Being human: the problem of agency
New York: Cambridge University Press (2000)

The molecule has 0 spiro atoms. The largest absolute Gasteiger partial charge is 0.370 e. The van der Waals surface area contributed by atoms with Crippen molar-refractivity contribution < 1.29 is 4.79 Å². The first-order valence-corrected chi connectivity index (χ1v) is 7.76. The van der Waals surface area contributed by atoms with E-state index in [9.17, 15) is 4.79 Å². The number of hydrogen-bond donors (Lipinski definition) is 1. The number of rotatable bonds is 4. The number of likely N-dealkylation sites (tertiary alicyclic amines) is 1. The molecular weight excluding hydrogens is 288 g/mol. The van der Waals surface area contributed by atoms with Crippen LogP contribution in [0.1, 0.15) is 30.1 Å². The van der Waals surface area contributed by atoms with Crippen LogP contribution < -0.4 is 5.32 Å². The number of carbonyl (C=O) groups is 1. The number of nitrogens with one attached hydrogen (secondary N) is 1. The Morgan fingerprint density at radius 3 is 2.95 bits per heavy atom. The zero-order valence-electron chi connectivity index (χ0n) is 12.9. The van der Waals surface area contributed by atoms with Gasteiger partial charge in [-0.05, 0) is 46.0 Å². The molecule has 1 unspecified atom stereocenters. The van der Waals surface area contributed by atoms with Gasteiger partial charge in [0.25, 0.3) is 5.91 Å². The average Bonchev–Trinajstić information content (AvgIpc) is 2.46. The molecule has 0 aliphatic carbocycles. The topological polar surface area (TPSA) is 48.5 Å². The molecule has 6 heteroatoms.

Humanity and the very notion of the human subject are under threat from postmodernist thinking which has declared not only the 'Death of God' but also the 'Death of Man'. This book is a revindication of the concept of humanity, rejecting contemporary social theory that seeks to diminish human properties and powers. Archer argues that being human depends on an interaction with the real world in which practice takes primacy over language in the emergence of human self-consciousness, thought, emotionality and personal identity - all of which are prior to, and more basic than, our acquisition of a social identity. This original and provocative new book from leading social theorist Margaret S. Archer builds on the themes explored in her previous books Culture and Agency (CUP 1988) and Realist Social Theory (CUP 1995). It will be required reading for academics and students of social theory, cultural theory, political theory, philosophy and theology.